Conquer Complex Problems with a Quantified Customer Experience Map.
One of the things that makes humans incredibly impressive is their ability to be both emotional and empirical — two sides of the same coin that when taken together, create an honest and truthful understanding of a person and their experiences. The right brain balancing the left brain. Structure and logic in the company of emotion and intuition.
Similar logic applies to conducting research with the aim of understanding and improving customer experiences as the fundamental tenet of a successful relationship with a brand. (Something we’ve discussed at length previously.) While it is widely understood that a customer experience map developed through qualitative research (e.g., observation, interviews, digital ethnography, CRM, social listening, etc.) is a proven way to understand how people behave, what they expect and how they want to feel, the method might miss half the story.
While we do not disagree with the majority (qualitative is essential for understanding customer journeys), in our own experience we have found that integrating an additional layer — quantitative research, that empirical gut-check and yang to qualitative’s yin — can yield more accurate and actionable insights than employing qualitative research alone.
Part 1: Two Halves of One Equation
Qualitative research is great for understanding context and uncovering the breadth of problems.
Qualitative’s magic lies in understanding “why” customers think, feel and behave the way they do. It is essential for grasping the nuanced expectations, motivators, and feelings of real people as they undergo different types of experiences. This foundational research is vital to illuminating issues, pain points and unmet needs within people’s daily lives, and is incredibly useful for helping organizations evolve or even reinvent new experiences. Think of the approach as a wide net that captures the full breadth of someone’s experience. This wealth of information yields a broad and thorough set of customer problems, needs, and desires across the journey (as they are not always consistent and stable over time).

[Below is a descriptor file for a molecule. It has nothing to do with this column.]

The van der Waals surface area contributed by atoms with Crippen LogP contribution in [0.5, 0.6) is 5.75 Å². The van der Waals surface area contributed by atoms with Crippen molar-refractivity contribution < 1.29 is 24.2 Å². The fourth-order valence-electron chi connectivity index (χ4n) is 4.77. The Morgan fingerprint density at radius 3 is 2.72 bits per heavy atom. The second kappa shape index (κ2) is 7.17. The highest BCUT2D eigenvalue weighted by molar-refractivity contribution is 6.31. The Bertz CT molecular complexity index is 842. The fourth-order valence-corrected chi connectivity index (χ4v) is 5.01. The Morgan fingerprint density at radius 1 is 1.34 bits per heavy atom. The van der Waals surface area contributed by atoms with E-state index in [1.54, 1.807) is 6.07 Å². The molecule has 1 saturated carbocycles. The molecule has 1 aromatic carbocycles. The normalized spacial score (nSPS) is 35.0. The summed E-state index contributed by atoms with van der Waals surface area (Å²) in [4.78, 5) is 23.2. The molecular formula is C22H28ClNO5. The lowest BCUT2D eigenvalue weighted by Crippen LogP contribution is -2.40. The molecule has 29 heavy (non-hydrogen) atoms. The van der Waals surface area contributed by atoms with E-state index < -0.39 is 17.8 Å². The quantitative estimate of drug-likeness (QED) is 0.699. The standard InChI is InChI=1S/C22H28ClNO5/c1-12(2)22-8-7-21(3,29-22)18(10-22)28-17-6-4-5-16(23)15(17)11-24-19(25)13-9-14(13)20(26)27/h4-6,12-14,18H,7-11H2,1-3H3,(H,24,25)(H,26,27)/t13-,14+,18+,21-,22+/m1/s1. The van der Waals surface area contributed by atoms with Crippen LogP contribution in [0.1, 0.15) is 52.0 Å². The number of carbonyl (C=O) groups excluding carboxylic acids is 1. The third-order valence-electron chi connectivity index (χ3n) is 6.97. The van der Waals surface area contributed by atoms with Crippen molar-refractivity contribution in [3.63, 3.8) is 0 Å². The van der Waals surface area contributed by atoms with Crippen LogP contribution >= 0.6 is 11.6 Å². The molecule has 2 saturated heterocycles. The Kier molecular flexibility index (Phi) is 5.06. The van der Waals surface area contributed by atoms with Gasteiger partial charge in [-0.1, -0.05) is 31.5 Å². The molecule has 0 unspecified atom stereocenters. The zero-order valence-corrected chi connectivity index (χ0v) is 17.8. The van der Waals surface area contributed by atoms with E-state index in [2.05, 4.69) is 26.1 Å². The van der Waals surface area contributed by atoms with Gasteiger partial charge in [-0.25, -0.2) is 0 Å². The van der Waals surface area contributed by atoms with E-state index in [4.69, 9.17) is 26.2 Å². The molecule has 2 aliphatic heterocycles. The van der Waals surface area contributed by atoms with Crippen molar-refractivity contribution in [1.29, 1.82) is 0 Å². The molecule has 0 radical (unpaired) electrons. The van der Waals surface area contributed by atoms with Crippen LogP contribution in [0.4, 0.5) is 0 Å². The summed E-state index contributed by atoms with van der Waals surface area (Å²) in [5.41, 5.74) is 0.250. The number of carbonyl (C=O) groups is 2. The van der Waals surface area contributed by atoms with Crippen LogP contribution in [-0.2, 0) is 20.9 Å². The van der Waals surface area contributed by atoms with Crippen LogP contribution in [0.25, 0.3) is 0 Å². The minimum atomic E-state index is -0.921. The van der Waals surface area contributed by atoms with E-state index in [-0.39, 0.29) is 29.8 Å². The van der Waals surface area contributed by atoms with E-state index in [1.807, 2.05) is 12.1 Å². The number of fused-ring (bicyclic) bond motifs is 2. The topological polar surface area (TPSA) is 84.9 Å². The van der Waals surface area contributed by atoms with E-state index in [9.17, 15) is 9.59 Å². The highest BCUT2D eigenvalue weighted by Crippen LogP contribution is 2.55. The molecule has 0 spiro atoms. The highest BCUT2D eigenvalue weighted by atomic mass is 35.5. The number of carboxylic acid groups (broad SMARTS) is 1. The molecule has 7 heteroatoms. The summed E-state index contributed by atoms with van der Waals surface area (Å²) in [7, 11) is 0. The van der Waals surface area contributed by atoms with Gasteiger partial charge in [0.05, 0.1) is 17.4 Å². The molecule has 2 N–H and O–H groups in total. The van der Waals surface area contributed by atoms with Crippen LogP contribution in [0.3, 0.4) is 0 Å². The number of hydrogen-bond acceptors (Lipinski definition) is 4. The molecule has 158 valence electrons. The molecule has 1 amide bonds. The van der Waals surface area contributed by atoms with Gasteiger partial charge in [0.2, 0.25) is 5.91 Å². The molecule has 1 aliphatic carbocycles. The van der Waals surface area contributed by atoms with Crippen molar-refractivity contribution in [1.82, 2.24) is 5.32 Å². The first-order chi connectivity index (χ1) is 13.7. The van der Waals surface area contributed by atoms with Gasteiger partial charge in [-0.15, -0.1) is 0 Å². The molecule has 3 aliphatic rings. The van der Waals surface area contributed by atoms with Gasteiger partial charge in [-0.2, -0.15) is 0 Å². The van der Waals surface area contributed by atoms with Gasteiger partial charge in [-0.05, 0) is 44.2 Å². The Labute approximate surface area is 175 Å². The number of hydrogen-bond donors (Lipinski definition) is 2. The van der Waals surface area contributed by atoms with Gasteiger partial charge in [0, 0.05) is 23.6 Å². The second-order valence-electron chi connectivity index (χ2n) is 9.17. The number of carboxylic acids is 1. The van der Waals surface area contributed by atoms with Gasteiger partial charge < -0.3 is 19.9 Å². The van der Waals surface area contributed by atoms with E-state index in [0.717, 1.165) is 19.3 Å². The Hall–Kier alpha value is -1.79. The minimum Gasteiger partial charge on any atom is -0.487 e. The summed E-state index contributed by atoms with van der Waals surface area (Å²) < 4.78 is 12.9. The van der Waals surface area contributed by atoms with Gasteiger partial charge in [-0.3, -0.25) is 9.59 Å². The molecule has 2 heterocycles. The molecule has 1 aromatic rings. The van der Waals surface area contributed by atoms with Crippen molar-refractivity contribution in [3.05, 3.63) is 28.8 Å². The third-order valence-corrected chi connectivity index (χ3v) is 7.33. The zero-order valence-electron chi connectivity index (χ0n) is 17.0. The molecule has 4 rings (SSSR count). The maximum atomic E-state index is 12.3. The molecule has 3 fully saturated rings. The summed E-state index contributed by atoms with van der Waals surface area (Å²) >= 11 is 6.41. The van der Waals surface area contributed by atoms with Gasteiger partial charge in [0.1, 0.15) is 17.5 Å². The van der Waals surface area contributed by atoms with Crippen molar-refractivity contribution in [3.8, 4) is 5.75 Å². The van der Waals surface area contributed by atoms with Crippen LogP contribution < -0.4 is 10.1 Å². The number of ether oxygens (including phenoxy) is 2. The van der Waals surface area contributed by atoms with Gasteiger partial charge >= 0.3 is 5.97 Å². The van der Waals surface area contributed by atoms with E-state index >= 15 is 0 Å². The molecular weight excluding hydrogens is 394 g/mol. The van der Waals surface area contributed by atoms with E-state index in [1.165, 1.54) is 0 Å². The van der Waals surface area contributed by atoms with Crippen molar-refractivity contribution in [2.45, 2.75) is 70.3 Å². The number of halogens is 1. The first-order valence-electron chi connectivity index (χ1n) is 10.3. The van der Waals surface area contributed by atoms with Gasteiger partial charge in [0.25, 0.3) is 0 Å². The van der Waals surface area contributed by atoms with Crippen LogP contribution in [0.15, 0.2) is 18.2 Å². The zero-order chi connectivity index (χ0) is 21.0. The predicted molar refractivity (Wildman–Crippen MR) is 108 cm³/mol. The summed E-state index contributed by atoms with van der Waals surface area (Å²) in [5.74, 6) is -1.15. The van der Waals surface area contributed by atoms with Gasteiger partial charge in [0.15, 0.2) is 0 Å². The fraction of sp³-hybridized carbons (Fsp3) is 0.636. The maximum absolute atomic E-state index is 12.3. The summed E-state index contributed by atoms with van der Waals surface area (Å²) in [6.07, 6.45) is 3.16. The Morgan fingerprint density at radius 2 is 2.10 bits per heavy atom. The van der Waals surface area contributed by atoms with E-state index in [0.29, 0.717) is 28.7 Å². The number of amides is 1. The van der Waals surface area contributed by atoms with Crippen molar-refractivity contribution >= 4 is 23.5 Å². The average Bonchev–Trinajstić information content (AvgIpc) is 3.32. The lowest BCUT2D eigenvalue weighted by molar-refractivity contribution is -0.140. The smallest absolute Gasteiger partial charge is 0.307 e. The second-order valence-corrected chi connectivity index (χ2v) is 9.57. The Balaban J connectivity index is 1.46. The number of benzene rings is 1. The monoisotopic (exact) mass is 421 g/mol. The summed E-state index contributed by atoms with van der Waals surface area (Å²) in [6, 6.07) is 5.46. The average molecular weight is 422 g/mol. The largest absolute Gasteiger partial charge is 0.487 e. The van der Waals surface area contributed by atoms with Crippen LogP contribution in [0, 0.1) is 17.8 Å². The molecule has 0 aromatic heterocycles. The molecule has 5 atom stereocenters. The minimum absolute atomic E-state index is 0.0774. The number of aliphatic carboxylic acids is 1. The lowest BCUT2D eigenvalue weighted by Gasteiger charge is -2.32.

However, the issue with using qualitative research alone comes to bear when strategic and financial decisions need to be made related to managing and improving customer experiences. Organizations need hard quantitative data to drive a confident and clear customer experience strategy – one focused on solving validated customer needs and pain points.
Through qualitative research alone, an observed problem that appears to be “really frustrating” to customers might not be telling the whole story or representing what they truly think is most dissatisfying versus delighting. The very nature of qualitative research alone generally makes it inadequate to show which customer problems are occurring most often, and the ones that matter most with representative customer populations. The inherent danger, we have observed in some organizations is that they receive the qualitative insights research yields and say “that’s it!” Then off they go on a path to solve the pain points and unmet needs (which are often a symptom of a deeper underlying problem) without validating their learnings.
Instead, you need to stop, pause, step back and ask, “Of all the problems we can choose to solve, is this the right one?” Quantitative research is excellent for helping to validate and prioritize qualitative information around the customer experience. It is fundamentally a different type of investigation than qualitative; a systematic and statistical accounting of observable phenomena. So, by layering quantitative research onto the breadth of your qualitative findings, you are substantiating the identified pain points, needs, and motivations and getting a real sense of which ones are statistically most important.
Part 2: Doubling Down – The Benefits of Quantified Journey Mapping
Together, a quantified journey mapping process that integrates qualitative and quantitative data can be a powerful combination for understanding how to improve or even reinvent your customer experience.
Benefit 1: Focuses time, money and resources on solving the right problems that matter most.
An approach using a quantified customer experience map can provide clear direction as to which customer problems are most severe and dissatisfying. It can also help determine what customer problems are occurring most frequently, or are most prevalent. The pain points that are the most dissatisfying and happening most commonly become “high priority” problems — the ones most relevant to your customer and least addressed by your business and brand.